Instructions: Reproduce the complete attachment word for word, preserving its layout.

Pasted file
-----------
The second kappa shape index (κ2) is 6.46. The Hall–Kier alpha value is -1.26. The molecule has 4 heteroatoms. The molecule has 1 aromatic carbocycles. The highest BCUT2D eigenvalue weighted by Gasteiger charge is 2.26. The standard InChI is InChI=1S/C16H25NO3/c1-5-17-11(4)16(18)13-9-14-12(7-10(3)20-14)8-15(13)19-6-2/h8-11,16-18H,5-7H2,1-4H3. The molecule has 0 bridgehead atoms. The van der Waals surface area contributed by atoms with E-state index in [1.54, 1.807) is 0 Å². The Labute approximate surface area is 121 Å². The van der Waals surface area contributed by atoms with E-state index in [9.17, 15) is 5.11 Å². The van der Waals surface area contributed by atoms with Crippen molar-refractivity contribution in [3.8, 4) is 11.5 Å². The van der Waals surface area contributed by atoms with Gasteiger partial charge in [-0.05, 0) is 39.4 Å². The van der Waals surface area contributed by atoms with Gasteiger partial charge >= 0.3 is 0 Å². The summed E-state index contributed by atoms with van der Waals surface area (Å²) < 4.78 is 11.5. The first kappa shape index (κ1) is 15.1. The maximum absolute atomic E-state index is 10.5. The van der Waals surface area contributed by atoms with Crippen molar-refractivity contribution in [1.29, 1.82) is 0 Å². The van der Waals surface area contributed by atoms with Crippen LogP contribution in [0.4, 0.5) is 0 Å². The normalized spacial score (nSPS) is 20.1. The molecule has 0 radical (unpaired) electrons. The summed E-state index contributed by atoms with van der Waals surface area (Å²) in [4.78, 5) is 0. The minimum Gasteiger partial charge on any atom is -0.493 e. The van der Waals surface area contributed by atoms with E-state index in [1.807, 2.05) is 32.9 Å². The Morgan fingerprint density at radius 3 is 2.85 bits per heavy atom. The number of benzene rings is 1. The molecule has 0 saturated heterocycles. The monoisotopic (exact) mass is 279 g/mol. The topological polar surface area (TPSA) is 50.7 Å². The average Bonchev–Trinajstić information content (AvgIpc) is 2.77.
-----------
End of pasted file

The second kappa shape index (κ2) is 6.46. The Hall–Kier alpha value is -1.26. The molecule has 4 heteroatoms. The molecule has 1 aromatic carbocycles. The highest BCUT2D eigenvalue weighted by Gasteiger charge is 2.26. The standard InChI is InChI=1S/C16H25NO3/c1-5-17-11(4)16(18)13-9-14-12(7-10(3)20-14)8-15(13)19-6-2/h8-11,16-18H,5-7H2,1-4H3. The molecule has 0 bridgehead atoms. The van der Waals surface area contributed by atoms with E-state index in [1.54, 1.807) is 0 Å². The Labute approximate surface area is 121 Å². The van der Waals surface area contributed by atoms with E-state index in [9.17, 15) is 5.11 Å². The van der Waals surface area contributed by atoms with Crippen molar-refractivity contribution in [3.8, 4) is 11.5 Å². The van der Waals surface area contributed by atoms with Gasteiger partial charge in [-0.05, 0) is 39.4 Å². The van der Waals surface area contributed by atoms with Gasteiger partial charge >= 0.3 is 0 Å². The summed E-state index contributed by atoms with van der Waals surface area (Å²) < 4.78 is 11.5. The first kappa shape index (κ1) is 15.1. The maximum absolute atomic E-state index is 10.5. The van der Waals surface area contributed by atoms with Crippen molar-refractivity contribution in [1.29, 1.82) is 0 Å². The van der Waals surface area contributed by atoms with Crippen LogP contribution in [0.4, 0.5) is 0 Å². The normalized spacial score (nSPS) is 20.1. The molecule has 0 radical (unpaired) electrons. The summed E-state index contributed by atoms with van der Waals surface area (Å²) in [4.78, 5) is 0. The minimum Gasteiger partial charge on any atom is -0.493 e. The van der Waals surface area contributed by atoms with E-state index in [1.807, 2.05) is 32.9 Å². The Morgan fingerprint density at radius 3 is 2.85 bits per heavy atom. The number of benzene rings is 1. The molecule has 0 saturated heterocycles. The monoisotopic (exact) mass is 279 g/mol. The topological polar surface area (TPSA) is 50.7 Å². The average Bonchev–Trinajstić information content (AvgIpc) is 2.77.